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My wife is feeling little nervous lately. Her doctor recommended her to take some supplements of vitamin b. Now she is taking more than she should. I am afraid she might experience some side effects. Can anyone tell me something more about the side effects of vitamin b? It will mean a lot to me.


Vitamins themselves don't have 'side effects.' They are an essential part of our bodies that are necessary for life.

When you are either below or exceeding the correct dosage of vitamins, yes, bad things can happen- just like when you overdo it on anything, whether it's excercising or eating cookies.

As for B's, they are one grouping of vitamins that are very safe in large dosages due to their being water-soluble. The exception to this is B12 and Folic Acid, which can accumulate in your liver over time.

The recommended amounts for optimal health ranges from 15 mg to 100 mg daily. If she's in this range, then she's perfect!


I can describe you the following side effects of vitamin b:
1) mild diarrhoea
2) anxiety and panic attacks
3) heart palpitations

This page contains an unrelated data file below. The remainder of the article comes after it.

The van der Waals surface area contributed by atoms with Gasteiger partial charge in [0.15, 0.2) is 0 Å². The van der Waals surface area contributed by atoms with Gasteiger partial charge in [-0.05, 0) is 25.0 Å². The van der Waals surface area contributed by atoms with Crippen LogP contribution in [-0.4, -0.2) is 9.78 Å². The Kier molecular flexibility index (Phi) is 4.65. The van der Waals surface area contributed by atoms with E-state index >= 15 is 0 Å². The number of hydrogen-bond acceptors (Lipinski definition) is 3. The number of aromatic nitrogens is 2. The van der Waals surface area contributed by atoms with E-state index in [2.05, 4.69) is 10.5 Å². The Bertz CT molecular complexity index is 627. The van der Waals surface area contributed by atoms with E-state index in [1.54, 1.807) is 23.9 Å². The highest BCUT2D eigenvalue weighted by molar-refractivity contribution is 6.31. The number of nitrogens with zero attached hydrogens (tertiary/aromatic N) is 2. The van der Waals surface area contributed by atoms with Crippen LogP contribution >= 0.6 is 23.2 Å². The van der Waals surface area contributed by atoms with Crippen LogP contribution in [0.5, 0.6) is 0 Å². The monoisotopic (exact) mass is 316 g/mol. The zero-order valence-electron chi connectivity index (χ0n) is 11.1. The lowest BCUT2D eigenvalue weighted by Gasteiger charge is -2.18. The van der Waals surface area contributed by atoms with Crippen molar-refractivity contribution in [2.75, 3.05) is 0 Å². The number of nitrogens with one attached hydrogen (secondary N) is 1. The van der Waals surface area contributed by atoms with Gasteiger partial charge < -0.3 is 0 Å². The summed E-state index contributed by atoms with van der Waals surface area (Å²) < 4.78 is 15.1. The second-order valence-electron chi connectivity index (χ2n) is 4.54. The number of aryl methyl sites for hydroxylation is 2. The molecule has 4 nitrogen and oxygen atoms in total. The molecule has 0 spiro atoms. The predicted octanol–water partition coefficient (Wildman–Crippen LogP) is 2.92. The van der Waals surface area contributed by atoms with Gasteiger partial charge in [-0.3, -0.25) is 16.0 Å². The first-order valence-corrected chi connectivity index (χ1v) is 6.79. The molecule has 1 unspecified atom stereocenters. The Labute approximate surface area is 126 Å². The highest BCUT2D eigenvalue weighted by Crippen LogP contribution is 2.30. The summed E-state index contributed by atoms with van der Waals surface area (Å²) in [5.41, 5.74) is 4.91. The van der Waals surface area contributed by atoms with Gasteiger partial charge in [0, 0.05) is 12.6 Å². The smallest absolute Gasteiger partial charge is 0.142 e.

4) insomnia
5) breathing problems
6) chest pain
7) skin rash, hives or itchy swollen skin


As a naturopathic doctor in training, we teach that "side effects" are very different from "overdose" and should not be used interchangeably.

Side effects are unintended effects occuring when taking a medication at the normal, recommended dose. Overdose is taking above and beyond a recommended dose.

Very few natural supplements do have side effects, and the ones that do are generally unnoticable to mild. This usually occurs when another medicinal property of the herb/vitamin is unwanted.

For example- licorice root can be used to raising blood pressure, as well as for stomache problems. It is useful for someone like me, who has low blood pressure, but for someone who has hypertension and is using licorice for an ulcer, this would be considered a side effect.

Make sense?


I forgot to add, yes, some of those problems previously listed can be attributed to an OVERDOSE of b vitamins.

Be sure to check that your dosages are within the ODA (Optimal Daily Allowance.) The amounts of vitamins recommended in the RDA are the bare minimums needed to prevent deficiency-related disease. For our body to run at it's best, more than the bare minimum is needed, so do be sure you are dosing effectively and safely.